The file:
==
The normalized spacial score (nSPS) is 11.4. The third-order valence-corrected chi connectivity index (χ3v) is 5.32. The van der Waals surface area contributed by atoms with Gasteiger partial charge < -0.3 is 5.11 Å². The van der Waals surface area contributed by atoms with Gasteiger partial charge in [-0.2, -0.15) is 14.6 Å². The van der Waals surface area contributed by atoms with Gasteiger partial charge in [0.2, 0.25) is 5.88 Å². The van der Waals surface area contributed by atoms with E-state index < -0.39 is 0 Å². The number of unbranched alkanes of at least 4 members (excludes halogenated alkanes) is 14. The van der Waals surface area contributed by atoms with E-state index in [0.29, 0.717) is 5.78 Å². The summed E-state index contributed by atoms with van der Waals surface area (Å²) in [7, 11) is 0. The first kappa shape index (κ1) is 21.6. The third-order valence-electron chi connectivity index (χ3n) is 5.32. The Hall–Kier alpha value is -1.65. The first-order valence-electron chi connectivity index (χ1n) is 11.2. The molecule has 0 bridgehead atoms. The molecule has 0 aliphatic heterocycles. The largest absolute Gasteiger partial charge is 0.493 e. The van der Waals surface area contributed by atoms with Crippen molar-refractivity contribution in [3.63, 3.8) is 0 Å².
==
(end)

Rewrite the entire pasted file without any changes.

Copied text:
The normalized spacial score (nSPS) is 11.4. The third-order valence-corrected chi connectivity index (χ3v) is 5.32. The van der Waals surface area contributed by atoms with Gasteiger partial charge < -0.3 is 5.11 Å². The van der Waals surface area contributed by atoms with Gasteiger partial charge in [-0.2, -0.15) is 14.6 Å². The van der Waals surface area contributed by atoms with Gasteiger partial charge in [0.2, 0.25) is 5.88 Å². The van der Waals surface area contributed by atoms with E-state index < -0.39 is 0 Å². The number of unbranched alkanes of at least 4 members (excludes halogenated alkanes) is 14. The van der Waals surface area contributed by atoms with E-state index in [0.29, 0.717) is 5.78 Å². The summed E-state index contributed by atoms with van der Waals surface area (Å²) in [7, 11) is 0. The first kappa shape index (κ1) is 21.6. The third-order valence-electron chi connectivity index (χ3n) is 5.32. The Hall–Kier alpha value is -1.65. The first-order valence-electron chi connectivity index (χ1n) is 11.2. The molecule has 0 bridgehead atoms. The molecule has 0 aliphatic heterocycles. The largest absolute Gasteiger partial charge is 0.493 e. The van der Waals surface area contributed by atoms with Crippen molar-refractivity contribution in [3.63, 3.8) is 0 Å².